Rhineland chicken was bred by a managing director of the Pfeifer & Langen sugar factory. His goal was to breed a sturdy chicken that would survive harsh winters and also perform well. In 1894, a cross between the Eifler country fowl and animals of the “Le Mans” breed resulted in the Rhinelander chickens. In 1907 they were presented for the first time at a poultry show. Due to their good laying performance and good growth, they quickly spread beyond the Eifel.
Rhinelander chickens have slender bones, a deep chest and a medium-high position. The shape of the hull is rectangular with full fletching. The robust, precocious laying hen is characterized in particular by a good laying performance over several years.
The Rhineland chicken comes in the colors black, partridge-necked, white, blue-lined, sparrowed, silver-necked, blue partridge-necked and white-black columbia. The original colors can be found on the red list: blue-lined, sparrowed, partridge-necked, black, silver-necked and white.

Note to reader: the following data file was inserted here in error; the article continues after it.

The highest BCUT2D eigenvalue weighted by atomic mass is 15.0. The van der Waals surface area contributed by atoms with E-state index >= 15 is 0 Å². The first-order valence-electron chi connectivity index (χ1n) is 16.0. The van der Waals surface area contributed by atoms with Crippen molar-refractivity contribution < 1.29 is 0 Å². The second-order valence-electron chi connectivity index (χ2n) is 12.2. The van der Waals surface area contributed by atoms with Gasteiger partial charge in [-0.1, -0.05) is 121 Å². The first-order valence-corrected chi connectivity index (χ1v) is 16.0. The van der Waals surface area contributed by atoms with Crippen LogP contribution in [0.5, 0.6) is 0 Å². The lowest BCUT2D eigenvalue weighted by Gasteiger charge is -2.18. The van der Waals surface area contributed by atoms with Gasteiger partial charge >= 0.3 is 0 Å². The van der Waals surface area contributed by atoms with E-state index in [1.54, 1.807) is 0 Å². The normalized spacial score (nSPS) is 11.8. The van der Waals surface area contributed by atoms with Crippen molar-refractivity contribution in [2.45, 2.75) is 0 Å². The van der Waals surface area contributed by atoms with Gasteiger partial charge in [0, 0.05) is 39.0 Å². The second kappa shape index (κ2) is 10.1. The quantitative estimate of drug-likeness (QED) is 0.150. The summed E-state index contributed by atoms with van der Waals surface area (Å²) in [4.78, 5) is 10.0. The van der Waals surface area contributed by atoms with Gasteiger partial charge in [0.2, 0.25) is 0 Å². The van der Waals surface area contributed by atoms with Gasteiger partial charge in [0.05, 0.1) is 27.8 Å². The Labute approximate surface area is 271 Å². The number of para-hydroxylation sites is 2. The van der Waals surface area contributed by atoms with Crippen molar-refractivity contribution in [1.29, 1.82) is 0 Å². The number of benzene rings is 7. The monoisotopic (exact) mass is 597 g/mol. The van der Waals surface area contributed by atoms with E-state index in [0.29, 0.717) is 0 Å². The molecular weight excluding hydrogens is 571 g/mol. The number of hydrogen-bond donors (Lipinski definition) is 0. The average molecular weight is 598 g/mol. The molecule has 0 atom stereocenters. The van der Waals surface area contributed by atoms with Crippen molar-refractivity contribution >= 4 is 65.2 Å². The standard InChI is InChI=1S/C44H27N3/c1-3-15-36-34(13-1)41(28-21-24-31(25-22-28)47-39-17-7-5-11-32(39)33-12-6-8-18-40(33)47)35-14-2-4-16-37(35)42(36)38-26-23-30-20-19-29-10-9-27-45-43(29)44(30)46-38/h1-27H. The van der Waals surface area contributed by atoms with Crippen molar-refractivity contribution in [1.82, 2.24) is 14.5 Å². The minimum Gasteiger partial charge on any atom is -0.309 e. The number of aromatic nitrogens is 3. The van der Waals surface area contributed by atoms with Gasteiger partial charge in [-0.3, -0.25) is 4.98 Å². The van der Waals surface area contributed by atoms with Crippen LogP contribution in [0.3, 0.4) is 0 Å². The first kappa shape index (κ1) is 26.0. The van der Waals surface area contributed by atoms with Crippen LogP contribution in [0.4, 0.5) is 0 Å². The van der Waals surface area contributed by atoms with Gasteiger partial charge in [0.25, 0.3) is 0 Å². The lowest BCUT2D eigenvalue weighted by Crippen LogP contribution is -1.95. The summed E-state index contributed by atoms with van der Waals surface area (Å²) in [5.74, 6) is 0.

These Eifel country fowls were probably close to the Ardennes from neighboring Belgium and the related French Gauloise dorée, both of which still embody this original type at least in part. source
- Roosters : 3 kg
- Hen : 2.5 kg
Laying performance is around 140-180 eggs per year, and they also have good meat utilization.
Also known by the names : Rheinländer, Rhinelanders, Rhénane, Renana, Rijnlander, Reńskie Miniaturowe, Porýnčanka, Rýnské Sepice, Rajnavidéki, Rejnska Kokoshka